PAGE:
N.B: Officially, this blog has no objection to woman davening together, and will cast no aspersions on their motives. Spiritual crises, like midlife crises, strike us all, and we cope in different ways: Some get tattoos, some buy fast cars, some purchase beckeshas and begin mispronouncing Hebrew (2) and some form davening groups for women. The middle-aged man in the brand-new beckesha is not maligned. No one suggests that he has ulterior motives. Instead, he's congratulated for finding a way to bring himself closer to God. Women who daven together deserve the same courtesy.
That said, women in talitot, swaying like men, creep me out, but still: Zeh ne'ehneh v'zeh lo chash-ser.(3)
Updated, note to self: No more editorial ramblings. They distract from the story line.
(1) I write and say "talitot" because "talaysim" is not good Hebrew, and "talitos" sounds stupid. Updated: Jah tells us it is good yiddish. The Ayshes Chayil says it surely began as an error before becoming accepted.
(2) Yes, yes: Some of us also join shteebles, or in my case, yo-yo indecisively between a shteeble and a shul and blog about it.
(3) This one benefits, this one loses nothing.
From the Comment Bag
Mochassid said: There is nothing wrong with saying talaysim. Unless you're sfardi, you're father said it; your grandfather said it, your greatgrandfather said it..... and, on your substantive point, I totally disagree with your premise that no one loses from women's tefilah groups. And with you analogy which is 180 degrees off. But I don't have time right now.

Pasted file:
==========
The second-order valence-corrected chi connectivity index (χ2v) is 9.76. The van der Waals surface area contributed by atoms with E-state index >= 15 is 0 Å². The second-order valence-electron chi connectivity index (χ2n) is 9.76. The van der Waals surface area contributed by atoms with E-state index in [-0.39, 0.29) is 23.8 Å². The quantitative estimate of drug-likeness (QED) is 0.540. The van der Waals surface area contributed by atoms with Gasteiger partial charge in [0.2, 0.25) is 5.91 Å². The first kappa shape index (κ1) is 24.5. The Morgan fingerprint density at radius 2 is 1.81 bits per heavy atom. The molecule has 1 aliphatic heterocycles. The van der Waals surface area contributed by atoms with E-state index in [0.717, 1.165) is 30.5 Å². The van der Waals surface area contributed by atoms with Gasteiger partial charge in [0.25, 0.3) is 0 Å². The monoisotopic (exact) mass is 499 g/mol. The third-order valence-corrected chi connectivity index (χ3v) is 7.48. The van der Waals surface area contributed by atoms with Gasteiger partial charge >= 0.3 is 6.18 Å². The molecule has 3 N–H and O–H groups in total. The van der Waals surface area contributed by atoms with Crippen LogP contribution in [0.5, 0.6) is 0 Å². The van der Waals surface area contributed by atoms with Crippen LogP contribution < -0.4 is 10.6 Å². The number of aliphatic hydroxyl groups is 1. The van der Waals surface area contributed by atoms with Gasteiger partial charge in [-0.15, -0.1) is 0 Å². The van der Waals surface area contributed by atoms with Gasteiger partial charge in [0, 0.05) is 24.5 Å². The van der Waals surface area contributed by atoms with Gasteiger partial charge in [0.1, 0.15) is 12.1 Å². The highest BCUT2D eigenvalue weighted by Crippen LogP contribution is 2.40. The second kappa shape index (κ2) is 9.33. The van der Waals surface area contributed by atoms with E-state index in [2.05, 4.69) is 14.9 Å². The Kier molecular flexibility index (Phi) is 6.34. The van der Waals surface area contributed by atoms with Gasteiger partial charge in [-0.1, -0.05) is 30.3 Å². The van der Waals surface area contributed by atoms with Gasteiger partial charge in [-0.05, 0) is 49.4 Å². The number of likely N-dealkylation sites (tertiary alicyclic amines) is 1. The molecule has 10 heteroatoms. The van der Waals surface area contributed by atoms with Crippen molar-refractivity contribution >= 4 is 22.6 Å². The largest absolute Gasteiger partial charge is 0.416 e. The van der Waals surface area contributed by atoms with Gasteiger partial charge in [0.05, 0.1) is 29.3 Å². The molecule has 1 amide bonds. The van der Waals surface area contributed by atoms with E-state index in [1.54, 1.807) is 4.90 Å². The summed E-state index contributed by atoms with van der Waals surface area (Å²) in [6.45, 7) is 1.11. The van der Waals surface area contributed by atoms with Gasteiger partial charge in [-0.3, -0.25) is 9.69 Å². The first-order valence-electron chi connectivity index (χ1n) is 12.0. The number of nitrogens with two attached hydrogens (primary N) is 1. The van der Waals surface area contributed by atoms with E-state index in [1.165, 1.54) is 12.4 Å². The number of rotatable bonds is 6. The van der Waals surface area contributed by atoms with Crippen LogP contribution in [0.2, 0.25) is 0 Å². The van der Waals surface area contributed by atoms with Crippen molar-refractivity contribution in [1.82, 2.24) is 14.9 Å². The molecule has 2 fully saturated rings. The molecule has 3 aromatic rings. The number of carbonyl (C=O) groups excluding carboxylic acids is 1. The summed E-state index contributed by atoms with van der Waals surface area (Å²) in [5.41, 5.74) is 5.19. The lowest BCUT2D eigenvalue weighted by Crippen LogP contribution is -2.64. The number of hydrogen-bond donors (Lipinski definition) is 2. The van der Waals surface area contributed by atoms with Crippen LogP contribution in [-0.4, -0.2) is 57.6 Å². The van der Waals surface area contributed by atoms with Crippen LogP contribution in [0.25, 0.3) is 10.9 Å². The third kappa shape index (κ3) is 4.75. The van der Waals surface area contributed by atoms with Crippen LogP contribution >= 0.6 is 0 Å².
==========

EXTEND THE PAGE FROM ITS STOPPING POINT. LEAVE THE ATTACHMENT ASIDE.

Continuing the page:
Can't wait to read about it on MOChassid. :) Note: If anything not halachic occurs at a woman's prayer group I withdraw my official agnosticism on the subject. But if it is halachicly parve, why care?
As for talitot/s vs talaysim... I rather doubt the holy ancestors said "talaysim" -- or "shabbosim" for that matter. They knew hebrew, or if not hebrew, they at least knew the liturgy: "... shabbasos l'mnucha, changim u'zemanim l'soson..."
For the record, not all of my own personal holy ancestors spoke Yiddish. Many did. Not all. Western Europe had Jews, too, Once upon a time, so did Germany. And the city Jews in places like Vienna and Budapest and Prague didn't speak Yiddish either. And what about the holy ancestors own holy ancestors? Rashi, and the Ramban certainly said "talitos." It's right there in their books.
As my entry itself tries to suggest, we all have little affectations (talitot might be mine; objecting to talitot might be yours.) They are just that - affectations, and not charecter flaws, and certainly not betrayals of those who came before us.